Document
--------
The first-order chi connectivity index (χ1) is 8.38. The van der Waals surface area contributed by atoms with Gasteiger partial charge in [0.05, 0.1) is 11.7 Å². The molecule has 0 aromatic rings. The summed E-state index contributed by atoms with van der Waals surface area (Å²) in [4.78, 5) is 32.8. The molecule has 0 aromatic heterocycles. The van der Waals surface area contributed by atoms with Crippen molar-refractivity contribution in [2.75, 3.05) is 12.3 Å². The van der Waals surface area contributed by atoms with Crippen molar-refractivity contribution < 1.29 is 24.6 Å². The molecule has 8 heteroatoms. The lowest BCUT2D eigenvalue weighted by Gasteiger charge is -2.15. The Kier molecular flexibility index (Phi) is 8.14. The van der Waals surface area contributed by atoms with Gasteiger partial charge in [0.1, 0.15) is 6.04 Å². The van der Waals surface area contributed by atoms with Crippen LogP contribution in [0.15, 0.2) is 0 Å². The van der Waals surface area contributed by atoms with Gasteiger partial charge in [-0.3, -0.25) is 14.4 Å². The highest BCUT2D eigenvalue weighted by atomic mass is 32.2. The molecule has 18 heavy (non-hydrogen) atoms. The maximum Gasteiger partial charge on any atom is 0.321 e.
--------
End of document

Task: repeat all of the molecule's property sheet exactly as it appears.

The first-order chi connectivity index (χ1) is 8.38. The van der Waals surface area contributed by atoms with Gasteiger partial charge in [0.05, 0.1) is 11.7 Å². The molecule has 0 aromatic rings. The summed E-state index contributed by atoms with van der Waals surface area (Å²) in [4.78, 5) is 32.8. The molecule has 0 aromatic heterocycles. The van der Waals surface area contributed by atoms with Crippen molar-refractivity contribution in [2.75, 3.05) is 12.3 Å². The van der Waals surface area contributed by atoms with Crippen molar-refractivity contribution < 1.29 is 24.6 Å². The molecule has 8 heteroatoms. The lowest BCUT2D eigenvalue weighted by Gasteiger charge is -2.15. The Kier molecular flexibility index (Phi) is 8.14. The van der Waals surface area contributed by atoms with Gasteiger partial charge in [0.1, 0.15) is 6.04 Å². The van der Waals surface area contributed by atoms with Crippen LogP contribution in [0.15, 0.2) is 0 Å². The van der Waals surface area contributed by atoms with Gasteiger partial charge in [-0.3, -0.25) is 14.4 Å². The highest BCUT2D eigenvalue weighted by atomic mass is 32.2. The molecule has 18 heavy (non-hydrogen) atoms. The maximum Gasteiger partial charge on any atom is 0.321 e.